Even in a state of perpetual sleaze, some dirty deals stink more than others.
The most recent is a weird little law approved last spring that allows the South Florida Water Management District to enter the commercial billboard business.
The water agency usually sticks to flood control and Everglades restoration, touting itself as a defender of imperiled wetlands. Yet in coming months, 10 large electronic billboards are due to be installed on district holdings, which are public lands, with another 20 signs to follow in 2014.
And dig this: The water agency’s staff, parroting the coy language in the law, refers to these digital monstrosities as “public information systems.” The term billboard is being avoided like an embarrassing disease.
How did this latest travesty occur? Palm Beach Post reporter Christine Stapleton broke the story and did a fine job connecting the dots.
The billboard provision was quietly shoehorned into a crucial bill for the water district. Oddly, the amendment had no named sponsor in the Legislature, no footprints anywhere.
Even stranger: The billboard industry’s main lobby group apparently knew nothing about the proposal, including where it came from.
In time, though, the muddy waters would clear.
After the law took effect in July, the district’s staff informed its governing board that the agency could now erect these “public information systems” to display important service announcements such as flood warnings, drought advisories and Amber alerts. And oh, by the way, they could sell some advertising on them, too.
Board members, who are political appointees, voted 5-3 to move ahead with contract talks. Barely a month later, a company called Florida Communication Advisors was formed by a man named Harkley Thornton.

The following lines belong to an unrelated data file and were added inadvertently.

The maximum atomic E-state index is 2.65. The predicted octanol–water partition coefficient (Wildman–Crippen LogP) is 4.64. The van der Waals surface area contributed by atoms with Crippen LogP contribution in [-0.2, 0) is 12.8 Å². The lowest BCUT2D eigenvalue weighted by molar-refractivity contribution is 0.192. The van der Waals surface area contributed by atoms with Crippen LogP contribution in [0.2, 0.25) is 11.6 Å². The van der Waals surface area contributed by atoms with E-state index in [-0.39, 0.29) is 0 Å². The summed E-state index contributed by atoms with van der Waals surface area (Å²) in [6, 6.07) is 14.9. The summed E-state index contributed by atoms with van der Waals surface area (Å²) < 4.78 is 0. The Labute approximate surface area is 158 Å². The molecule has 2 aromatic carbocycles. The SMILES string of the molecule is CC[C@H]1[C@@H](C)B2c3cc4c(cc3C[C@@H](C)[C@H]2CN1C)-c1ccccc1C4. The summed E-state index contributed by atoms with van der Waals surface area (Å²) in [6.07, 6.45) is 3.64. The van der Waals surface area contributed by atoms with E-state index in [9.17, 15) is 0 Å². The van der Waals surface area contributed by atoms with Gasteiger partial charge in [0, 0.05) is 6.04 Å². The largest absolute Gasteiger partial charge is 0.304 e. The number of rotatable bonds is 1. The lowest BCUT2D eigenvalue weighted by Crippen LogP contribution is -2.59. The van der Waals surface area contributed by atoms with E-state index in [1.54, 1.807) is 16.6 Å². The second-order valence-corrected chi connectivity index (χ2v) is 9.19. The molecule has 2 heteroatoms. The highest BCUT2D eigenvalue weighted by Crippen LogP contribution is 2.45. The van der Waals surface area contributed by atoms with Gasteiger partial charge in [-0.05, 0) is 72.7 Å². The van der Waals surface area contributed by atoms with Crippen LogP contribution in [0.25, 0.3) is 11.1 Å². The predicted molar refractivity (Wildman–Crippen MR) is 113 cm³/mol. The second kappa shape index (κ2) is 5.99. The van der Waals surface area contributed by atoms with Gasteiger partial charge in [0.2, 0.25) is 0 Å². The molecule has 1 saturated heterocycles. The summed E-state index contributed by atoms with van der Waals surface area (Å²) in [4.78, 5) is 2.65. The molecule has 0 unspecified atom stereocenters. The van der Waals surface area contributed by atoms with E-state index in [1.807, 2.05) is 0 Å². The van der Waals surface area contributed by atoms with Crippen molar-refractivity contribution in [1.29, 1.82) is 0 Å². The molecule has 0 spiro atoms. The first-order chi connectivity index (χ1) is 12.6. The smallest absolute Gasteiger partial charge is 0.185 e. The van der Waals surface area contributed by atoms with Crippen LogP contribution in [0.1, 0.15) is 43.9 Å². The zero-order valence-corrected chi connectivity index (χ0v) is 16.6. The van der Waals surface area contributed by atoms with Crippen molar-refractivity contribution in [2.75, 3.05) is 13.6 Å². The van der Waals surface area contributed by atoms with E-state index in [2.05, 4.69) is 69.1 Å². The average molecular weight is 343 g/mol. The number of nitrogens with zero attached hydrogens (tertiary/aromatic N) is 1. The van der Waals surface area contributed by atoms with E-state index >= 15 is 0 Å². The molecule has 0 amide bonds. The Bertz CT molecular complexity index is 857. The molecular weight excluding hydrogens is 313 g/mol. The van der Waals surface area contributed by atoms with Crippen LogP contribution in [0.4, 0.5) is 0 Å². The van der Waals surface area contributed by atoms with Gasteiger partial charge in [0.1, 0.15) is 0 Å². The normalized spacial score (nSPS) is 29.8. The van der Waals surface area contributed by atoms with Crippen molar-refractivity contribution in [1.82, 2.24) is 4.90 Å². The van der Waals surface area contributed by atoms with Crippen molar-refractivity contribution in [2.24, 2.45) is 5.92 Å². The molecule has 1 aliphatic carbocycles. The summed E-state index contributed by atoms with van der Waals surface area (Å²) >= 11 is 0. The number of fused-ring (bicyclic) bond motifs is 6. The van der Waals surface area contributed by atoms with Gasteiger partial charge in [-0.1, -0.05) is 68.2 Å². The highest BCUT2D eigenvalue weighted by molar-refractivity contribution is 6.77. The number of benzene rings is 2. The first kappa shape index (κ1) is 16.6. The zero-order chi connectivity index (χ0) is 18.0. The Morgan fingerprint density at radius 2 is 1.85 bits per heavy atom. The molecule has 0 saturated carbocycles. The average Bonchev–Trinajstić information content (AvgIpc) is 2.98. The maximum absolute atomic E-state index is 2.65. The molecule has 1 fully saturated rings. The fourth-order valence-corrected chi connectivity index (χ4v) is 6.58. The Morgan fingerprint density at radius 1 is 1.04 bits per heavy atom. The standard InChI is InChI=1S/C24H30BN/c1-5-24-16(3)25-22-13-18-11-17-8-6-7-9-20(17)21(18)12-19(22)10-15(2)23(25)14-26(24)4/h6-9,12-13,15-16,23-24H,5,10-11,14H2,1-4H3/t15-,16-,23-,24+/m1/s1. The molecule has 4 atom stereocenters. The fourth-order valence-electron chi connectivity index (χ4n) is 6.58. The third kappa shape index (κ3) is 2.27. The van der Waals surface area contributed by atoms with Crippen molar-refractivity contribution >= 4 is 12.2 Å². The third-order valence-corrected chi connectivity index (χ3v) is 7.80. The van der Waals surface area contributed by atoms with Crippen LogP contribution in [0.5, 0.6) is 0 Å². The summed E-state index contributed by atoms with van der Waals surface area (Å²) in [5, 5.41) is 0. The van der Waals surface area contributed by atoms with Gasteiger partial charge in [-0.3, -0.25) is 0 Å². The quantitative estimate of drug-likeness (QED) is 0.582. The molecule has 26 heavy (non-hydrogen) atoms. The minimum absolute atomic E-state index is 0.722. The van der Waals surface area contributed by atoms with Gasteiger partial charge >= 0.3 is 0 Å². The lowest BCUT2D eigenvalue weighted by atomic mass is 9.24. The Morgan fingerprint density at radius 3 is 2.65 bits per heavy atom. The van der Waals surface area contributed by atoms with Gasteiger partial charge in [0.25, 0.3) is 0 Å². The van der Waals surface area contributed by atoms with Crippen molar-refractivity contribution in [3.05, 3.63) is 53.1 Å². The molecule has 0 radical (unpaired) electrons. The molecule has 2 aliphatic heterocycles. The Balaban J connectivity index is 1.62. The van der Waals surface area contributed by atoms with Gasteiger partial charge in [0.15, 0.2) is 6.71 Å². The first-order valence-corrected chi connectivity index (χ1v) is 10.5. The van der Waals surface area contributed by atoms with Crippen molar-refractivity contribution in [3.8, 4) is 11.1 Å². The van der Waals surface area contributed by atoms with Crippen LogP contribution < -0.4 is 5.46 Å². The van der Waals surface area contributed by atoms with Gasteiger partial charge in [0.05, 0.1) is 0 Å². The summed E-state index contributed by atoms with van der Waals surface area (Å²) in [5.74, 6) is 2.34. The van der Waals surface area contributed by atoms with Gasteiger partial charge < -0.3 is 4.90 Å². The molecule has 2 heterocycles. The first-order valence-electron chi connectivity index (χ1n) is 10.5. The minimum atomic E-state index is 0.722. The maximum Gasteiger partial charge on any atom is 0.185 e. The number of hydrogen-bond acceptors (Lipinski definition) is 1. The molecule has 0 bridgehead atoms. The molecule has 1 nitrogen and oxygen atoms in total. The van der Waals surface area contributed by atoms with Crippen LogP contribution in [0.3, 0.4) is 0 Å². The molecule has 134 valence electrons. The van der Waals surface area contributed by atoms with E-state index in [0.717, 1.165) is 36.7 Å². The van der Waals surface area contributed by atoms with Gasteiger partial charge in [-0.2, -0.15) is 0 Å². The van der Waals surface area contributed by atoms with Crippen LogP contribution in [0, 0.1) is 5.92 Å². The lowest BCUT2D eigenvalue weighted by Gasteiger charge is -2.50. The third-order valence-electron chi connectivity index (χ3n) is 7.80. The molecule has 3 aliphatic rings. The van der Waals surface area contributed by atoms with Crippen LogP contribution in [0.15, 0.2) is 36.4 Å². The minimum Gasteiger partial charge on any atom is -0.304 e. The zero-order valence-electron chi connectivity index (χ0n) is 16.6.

You might not be shocked to learn that Thornton was once on the board of the water management district, or that he’s a friend and former business partner of its current executive director, Melissa Meeker.
Likewise, you might not be flabbergasted to know that Thornton was also a Republican fundraiser and very tight with former House Speaker Dean Cannon, under whose reign the billboard giveaway was sneaked into law.
And finally, your jaws probably won’t drop when you hear that Thornton’s brand-new company, FCA, was picked over several other billboard firms to get the lucrative 10-year contract with the South Florida water district.
When one of the other companies complained, the agency backed down and gave it half the job. The digital signs will be owned by the water district, which hopes to someday make $3 million annually from its puny share of the profits.
As the final deal was put before the board, no mention was made of Thornton’s past tenure with the agency nor of his connection to Meeker.
And of course that vile word “billboard” was never uttered.
However, Meeker’s staff did finally admit that the gargantuan flashing devices mounted on conservation lands would carry public-service announcements only about 5 percent of the time, max.
The other 95 percent would be commercial advertisements, digitally rotating every six seconds. Not too distracting for motorists, right?
Once the Post got the story, all that remained was to gather the indignant denials.
Thornton, who has billboards in Louisiana and Ohio, declared he did nothing wrong — there were no secret deals, and he didn’t speak to a soul at the water district before his company got the contract.
His buddy Meeker at the water agency said the same thing. Favoritism? Naw, it’s just a big happy coincidence.
Former House Speaker Cannon, who now has his own “consulting” firm, says that while he’s good friends with Thornton, he had nothing to do with slipping the unusual billboard provision into the funding bill.
Cannon’s account is disputed by a fellow Republican, Sen. Paula Dockery, who says the then-speaker himself was behind the billboard amendment.
Still, knowing how a fix was arranged doesn’t make it any less outrageous.
Unless the water district’s governing board reverses itself, electrical billboards (and their power lines) will soon sprout on state environmental lands in Broward, Palm Beach, Lee, Martin, St. Lucie, Collier, Orange and other counties.
The signs are exempt from other billboard regulations, so they can be as obtrusive as the contractors want. (The city of Boca Raton has already threatened legal action).
For their part, state water managers say they’ll place the ever-strobing structures along busy roadways where other billboards already exist, not in areas with sensitive ecosystems.
No matter where the signs end up, none of those flashing highway messages will say, “SCREWED AGAIN, SUCKERS!”
Not even for six honest seconds.